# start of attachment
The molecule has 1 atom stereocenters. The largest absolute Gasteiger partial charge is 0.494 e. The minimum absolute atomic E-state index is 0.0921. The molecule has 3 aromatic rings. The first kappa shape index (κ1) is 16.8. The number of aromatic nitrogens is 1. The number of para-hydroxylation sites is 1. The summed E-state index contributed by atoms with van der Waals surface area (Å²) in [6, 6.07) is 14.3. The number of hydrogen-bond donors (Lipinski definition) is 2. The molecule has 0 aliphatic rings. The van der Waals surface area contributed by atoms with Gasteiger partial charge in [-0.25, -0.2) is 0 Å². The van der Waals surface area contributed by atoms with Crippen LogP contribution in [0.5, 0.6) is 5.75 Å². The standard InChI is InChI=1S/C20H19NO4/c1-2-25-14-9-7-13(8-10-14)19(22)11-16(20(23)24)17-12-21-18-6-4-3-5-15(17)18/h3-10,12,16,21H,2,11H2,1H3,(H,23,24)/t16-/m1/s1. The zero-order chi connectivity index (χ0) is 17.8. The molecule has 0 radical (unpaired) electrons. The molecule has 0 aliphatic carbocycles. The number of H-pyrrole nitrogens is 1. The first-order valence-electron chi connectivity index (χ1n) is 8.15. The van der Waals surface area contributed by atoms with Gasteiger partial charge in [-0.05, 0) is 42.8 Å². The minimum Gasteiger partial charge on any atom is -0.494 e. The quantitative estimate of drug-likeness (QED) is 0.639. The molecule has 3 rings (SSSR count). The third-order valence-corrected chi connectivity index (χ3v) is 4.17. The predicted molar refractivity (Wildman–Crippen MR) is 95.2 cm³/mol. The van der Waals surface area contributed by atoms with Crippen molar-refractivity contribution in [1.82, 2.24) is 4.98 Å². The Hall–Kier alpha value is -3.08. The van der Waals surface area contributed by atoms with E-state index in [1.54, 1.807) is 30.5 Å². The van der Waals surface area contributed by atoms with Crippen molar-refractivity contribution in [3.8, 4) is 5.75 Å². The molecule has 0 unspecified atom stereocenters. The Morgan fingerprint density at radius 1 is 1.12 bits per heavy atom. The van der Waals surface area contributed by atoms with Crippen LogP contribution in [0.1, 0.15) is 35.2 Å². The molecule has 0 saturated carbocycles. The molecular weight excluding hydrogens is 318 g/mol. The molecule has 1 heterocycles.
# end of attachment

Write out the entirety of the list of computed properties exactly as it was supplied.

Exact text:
The molecule has 1 atom stereocenters. The largest absolute Gasteiger partial charge is 0.494 e. The minimum absolute atomic E-state index is 0.0921. The molecule has 3 aromatic rings. The first kappa shape index (κ1) is 16.8. The number of aromatic nitrogens is 1. The number of para-hydroxylation sites is 1. The summed E-state index contributed by atoms with van der Waals surface area (Å²) in [6, 6.07) is 14.3. The number of hydrogen-bond donors (Lipinski definition) is 2. The molecule has 0 aliphatic rings. The van der Waals surface area contributed by atoms with Gasteiger partial charge in [-0.25, -0.2) is 0 Å². The van der Waals surface area contributed by atoms with Crippen LogP contribution in [0.5, 0.6) is 5.75 Å². The standard InChI is InChI=1S/C20H19NO4/c1-2-25-14-9-7-13(8-10-14)19(22)11-16(20(23)24)17-12-21-18-6-4-3-5-15(17)18/h3-10,12,16,21H,2,11H2,1H3,(H,23,24)/t16-/m1/s1. The zero-order chi connectivity index (χ0) is 17.8. The molecule has 0 radical (unpaired) electrons. The molecule has 0 aliphatic carbocycles. The number of H-pyrrole nitrogens is 1. The first-order valence-electron chi connectivity index (χ1n) is 8.15. The van der Waals surface area contributed by atoms with Gasteiger partial charge in [-0.05, 0) is 42.8 Å². The minimum Gasteiger partial charge on any atom is -0.494 e. The quantitative estimate of drug-likeness (QED) is 0.639. The molecule has 3 rings (SSSR count). The third-order valence-corrected chi connectivity index (χ3v) is 4.17. The predicted molar refractivity (Wildman–Crippen MR) is 95.2 cm³/mol. The van der Waals surface area contributed by atoms with Crippen molar-refractivity contribution in [1.82, 2.24) is 4.98 Å². The Hall–Kier alpha value is -3.08. The van der Waals surface area contributed by atoms with E-state index in [1.54, 1.807) is 30.5 Å². The van der Waals surface area contributed by atoms with Crippen molar-refractivity contribution in [3.8, 4) is 5.75 Å². The molecule has 0 unspecified atom stereocenters. The Morgan fingerprint density at radius 1 is 1.12 bits per heavy atom. The van der Waals surface area contributed by atoms with Crippen LogP contribution in [0.1, 0.15) is 35.2 Å². The molecule has 0 saturated carbocycles. The molecular weight excluding hydrogens is 318 g/mol. The molecule has 1 heterocycles.